Zac Miller: Oh my gosh. Yeah. Yeah.

Kim Gravel: He's a cop. That is so if any other mom, wife, whatever can relate to that right now, put a comment, put a comment on this, on this podcast.

I blame him. That's so my mother. Okay. I'm sorry. Gosh. Okay.

Zac Miller: Awesome. [00:08:00] So many people wrote comments about how they forget their kids' names and say the wrong name and grandkids. All it's so funny. It's so funny. Oh my gosh. Show me if you do this. Okay. This woman says, I talked to everyone just like in the store, talks to everyone.

And then when she goes to restaurant, she says, I critique restaurants and compare it to our cooking all the time. Many times it doesn't even come close. Oh my gosh.

Kim Gravel: I love that. That happens to me, who wrote that?

Zac Miller: Let me give her a shout out to, Susan.

Kim Gravel: Hey, Susan, listen, I do the same thing, but this is what my son say to me.

Cause I talked to everybody. I'm a people person too. But when you get older, you do you like to visit, you know, you go to the grocery store and you do a love visit. I just visited last night with my neighbors, Vanessa and steaks that they came out last night. We just sat there. She was in her bathing suit with a pool cover up and Vanessa [00:09:00] was gone.

We just sat there and chatted for 20 minutes, five. The Chick-Filet was getting cold in my front seat. So I'm a chatter too. And this is what my kids. We're going into Walmart target grocery store. And they're like, no eye contact. Mom don't give any money because they know once I do, I kind of I'm like, yep.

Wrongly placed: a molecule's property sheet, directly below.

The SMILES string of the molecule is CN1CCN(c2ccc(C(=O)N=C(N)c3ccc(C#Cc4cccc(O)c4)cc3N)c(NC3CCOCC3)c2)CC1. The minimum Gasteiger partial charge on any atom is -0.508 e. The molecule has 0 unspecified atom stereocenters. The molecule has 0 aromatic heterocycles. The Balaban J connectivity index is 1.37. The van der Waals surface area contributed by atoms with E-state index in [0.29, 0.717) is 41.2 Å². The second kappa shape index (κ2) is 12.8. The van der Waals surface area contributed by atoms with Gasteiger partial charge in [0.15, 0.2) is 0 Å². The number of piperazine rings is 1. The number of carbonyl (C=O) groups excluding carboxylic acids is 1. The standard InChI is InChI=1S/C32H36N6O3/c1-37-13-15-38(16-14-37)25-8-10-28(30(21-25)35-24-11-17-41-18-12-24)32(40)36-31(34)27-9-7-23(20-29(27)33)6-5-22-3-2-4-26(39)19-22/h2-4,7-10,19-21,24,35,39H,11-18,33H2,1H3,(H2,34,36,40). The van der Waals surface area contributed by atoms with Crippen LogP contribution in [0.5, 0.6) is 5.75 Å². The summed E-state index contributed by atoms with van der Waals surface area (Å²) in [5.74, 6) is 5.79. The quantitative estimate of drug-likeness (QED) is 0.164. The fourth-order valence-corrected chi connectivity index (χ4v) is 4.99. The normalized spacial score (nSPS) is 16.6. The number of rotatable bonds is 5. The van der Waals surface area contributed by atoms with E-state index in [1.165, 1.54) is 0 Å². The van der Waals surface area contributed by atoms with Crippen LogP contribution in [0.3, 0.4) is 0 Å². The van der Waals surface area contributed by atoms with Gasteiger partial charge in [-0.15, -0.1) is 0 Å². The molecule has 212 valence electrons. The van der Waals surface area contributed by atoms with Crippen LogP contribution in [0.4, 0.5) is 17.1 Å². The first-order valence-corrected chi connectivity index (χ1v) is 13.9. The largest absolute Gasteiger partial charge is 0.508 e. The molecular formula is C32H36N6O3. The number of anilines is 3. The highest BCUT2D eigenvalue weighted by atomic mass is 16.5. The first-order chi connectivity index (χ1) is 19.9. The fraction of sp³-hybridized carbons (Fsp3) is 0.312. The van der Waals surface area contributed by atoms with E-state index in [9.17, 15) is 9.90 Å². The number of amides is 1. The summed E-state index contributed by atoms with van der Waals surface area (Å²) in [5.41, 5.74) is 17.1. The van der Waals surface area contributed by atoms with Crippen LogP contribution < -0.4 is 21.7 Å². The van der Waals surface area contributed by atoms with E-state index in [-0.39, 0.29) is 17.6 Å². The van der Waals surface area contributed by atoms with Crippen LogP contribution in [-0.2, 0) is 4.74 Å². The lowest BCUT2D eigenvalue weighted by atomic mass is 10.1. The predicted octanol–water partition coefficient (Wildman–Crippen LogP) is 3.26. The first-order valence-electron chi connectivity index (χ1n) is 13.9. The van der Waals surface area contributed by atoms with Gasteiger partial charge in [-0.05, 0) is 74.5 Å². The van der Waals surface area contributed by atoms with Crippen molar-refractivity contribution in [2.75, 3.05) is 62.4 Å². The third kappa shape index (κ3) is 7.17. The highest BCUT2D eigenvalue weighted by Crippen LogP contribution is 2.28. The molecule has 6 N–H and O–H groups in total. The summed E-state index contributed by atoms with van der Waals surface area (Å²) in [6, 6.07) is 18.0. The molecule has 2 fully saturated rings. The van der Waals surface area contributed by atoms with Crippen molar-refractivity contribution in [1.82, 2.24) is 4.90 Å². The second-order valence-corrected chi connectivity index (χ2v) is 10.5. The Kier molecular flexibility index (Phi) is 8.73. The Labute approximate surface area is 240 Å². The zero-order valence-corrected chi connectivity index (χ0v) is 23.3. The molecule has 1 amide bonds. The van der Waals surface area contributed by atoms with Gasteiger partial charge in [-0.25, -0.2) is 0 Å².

I do it too. My mom was like, no eye contact.

Zac Miller: I used to be so embarrassed. We'd be standing in line, like at the grocery store and she'd just be chatting.

Kim Gravel: I don't blame her. Chat yourself up woman.

Zac Miller: I mean, I get it now, but yeah, that was mortifying for me. That was 13 year old zac could not handle that.

Kim Gravel: Once you get an older woman that what happens is like, this is how society does you're in school and your best friends in your kindergarten. Then you go through this, you know, you go through elementary school, everybody's friends, and then you go through the end of elementary and you get at that middle school moment.

And then. Girls go against girls. They start being frenemies. And I think a little bit of that [00:10:00] is society, but by the time you get to an old woman or older woman, one more to them, you just want to see any kind of woman going through what you're going through so you can connect and go girl, I'm praying for you.

I love you, girl. I know my husband's that way too. Total. You see what I'm saying? Like we just want to connect because we know girl, we in this together. That's how you get when you get an older woman. And so like, I've got a little, I call her my adopted daughters. I've got, there's four of them that live in my neighborhood, but what grace is special to me.

And she's like, you know, because she's at that marrying age, I'm like, girl, please don't, don't do it right now. You can't tell her nothing, stay in love. They throw it. I said, please wait until your late twenties, early thirties.

Zac Miller: Right, right.

Kim Gravel: Cause I'm like, you're going to be complaining to the battery.

You're going to get him. And then you going to start complaining. We do enjoy, enjoy the, enjoy the Bridgerton times. Is there any other good ones? [00:11:00]

Zac Miller: So this one confounded me.

This is Elaine. Thank you. One. She wrote a couple.

Kim Gravel: She wrote a couple. Bless her heart. Say she needed to vent.

Zac Miller: I carry a baggie of peppermint candy in my purse. If I traveled by car, we always put a wet washcloth in a baggy and the church. I still don't know why we did that. But she does it. Why? Just tell me.

Kim Gravel: I'll give you example. Cause you know, we had our Botox whisperer on, so we all go to the same girl to sexy six I'll go to the same girl.

Say my peaks are strong. My tribe is strong. Right. And so, we have our own numbing cream. Now this is oversharing people going. So I ain't got time. We send up in your office while you trying to numb my face. And my mom has to be numb from head to toe. I mean, she can't stay in pain. I'm a little bit [00:12:00] stronger.